Over a week after severe flash floods hit
southern Mozambique leaving more than 200,000 people homeless, thousands
of people are still stranded on isolated bits of high ground without food
Logistical problems are hampering their rescue as roads and bridges have been washed away. Red Cross officials in Mozambique have also been using helicopters with UNICEF and Médecins Sans Frontières (MSF) to assess the situation.
Robert Frazer, a Red Cross Regional Water and Sanitation Delegate was part of an assesment trip over the Limpopo River. "Only 20-30 kms from the mouth of the river, we were confronted by a sea of water and as we continued up the river, the flooding was even more extensive with many medium sized towns completely submerged and many more threatened."
Flying over the Incomati River further south, Robert saw many people stranded on rooftops, and on the remains of roads and briges. Some of them, he said, had been there for two to three days.
The Red Cross is airlifting more volunteers to augment those already on the ground. The volunteers are delivering first aid kits and chlorine to sanitise the water supplies. Robert Frazer says the Red Cross is trying to "target large numbers of people who, though stranded, are not under immediate threat and who won't need to be evacuated."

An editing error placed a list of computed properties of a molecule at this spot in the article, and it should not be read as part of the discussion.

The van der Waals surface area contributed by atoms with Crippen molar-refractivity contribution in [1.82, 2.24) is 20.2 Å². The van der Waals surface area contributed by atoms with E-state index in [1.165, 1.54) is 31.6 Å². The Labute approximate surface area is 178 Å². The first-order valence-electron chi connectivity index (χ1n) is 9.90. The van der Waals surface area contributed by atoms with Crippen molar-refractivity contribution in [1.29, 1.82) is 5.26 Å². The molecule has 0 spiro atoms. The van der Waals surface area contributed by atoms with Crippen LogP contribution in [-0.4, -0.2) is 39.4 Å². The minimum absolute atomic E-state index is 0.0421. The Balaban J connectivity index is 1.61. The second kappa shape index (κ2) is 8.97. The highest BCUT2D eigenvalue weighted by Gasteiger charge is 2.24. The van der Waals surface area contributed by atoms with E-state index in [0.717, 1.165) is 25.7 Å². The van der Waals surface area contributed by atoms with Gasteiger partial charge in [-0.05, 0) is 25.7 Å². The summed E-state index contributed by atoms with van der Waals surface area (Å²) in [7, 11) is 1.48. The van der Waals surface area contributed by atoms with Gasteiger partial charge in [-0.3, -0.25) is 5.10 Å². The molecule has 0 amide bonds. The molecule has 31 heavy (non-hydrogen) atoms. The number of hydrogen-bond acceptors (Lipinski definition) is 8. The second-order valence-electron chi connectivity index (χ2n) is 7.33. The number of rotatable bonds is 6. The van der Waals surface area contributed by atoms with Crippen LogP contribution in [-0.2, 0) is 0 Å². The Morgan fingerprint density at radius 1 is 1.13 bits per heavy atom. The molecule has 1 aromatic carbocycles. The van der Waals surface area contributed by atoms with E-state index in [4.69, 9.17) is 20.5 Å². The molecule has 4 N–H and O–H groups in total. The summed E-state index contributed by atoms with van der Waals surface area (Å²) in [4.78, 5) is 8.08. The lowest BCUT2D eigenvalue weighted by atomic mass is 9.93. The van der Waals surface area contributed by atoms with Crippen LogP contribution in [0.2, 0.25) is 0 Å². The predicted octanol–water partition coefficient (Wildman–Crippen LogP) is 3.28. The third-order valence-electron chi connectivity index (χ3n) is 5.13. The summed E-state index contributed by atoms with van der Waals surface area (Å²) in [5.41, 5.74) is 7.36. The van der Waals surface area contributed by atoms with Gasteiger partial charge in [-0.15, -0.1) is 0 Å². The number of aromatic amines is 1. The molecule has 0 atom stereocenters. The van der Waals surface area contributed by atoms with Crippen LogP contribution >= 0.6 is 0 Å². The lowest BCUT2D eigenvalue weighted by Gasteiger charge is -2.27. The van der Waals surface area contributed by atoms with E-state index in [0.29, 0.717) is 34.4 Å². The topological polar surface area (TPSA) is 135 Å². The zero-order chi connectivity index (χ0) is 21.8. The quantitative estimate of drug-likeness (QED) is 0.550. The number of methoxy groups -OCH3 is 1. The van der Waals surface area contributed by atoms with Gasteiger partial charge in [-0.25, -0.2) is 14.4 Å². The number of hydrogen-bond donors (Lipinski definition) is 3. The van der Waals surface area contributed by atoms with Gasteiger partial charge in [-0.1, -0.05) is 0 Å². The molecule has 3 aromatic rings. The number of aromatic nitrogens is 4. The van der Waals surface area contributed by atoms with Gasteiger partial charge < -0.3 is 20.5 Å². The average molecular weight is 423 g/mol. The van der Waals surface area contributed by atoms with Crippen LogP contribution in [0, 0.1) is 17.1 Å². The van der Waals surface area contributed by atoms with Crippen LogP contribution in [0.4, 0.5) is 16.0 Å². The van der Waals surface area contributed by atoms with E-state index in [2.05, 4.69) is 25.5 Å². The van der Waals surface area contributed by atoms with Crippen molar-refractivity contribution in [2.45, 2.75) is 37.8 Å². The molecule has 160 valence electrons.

For the nearly 100,000 people made homeless in Maputo, Red Cross officials have been distributing relief in food, blankets and shelter. Since the Federation launched an appeal for 2.8 million Swiss francs last week, there has been much interest from donor national societies. Through the British government's Department For International Development (DIFD), the British Red Cross Society has already distributed 400 tents and 150 rolls of plastic sheeting. Water sanitation equipment has arrived from Zimbabwe and generators from South Africa.
The main water supply in Maputo city, cut for two to three days is now largely back up with 70% of water safe to drink. But with aproximately 100,000 people without access to safe water, Red Cross workers have put temporary water supplies into the worst hit areas of the city and are training volunteers in basic chlorination to try and avoid dysentery, malaria and cholera. The Mozambique Red Cross Society (MRCS) has set up 20 first aid posts in Maputo with the help of the Mozambique Ministry of Health to provide basic health needs. But it is only when the flood waters have begun to recede and access to the areas is possible that large scale relief will begin.
=A91997 International Federation of Red Cross and Red Crescent Societies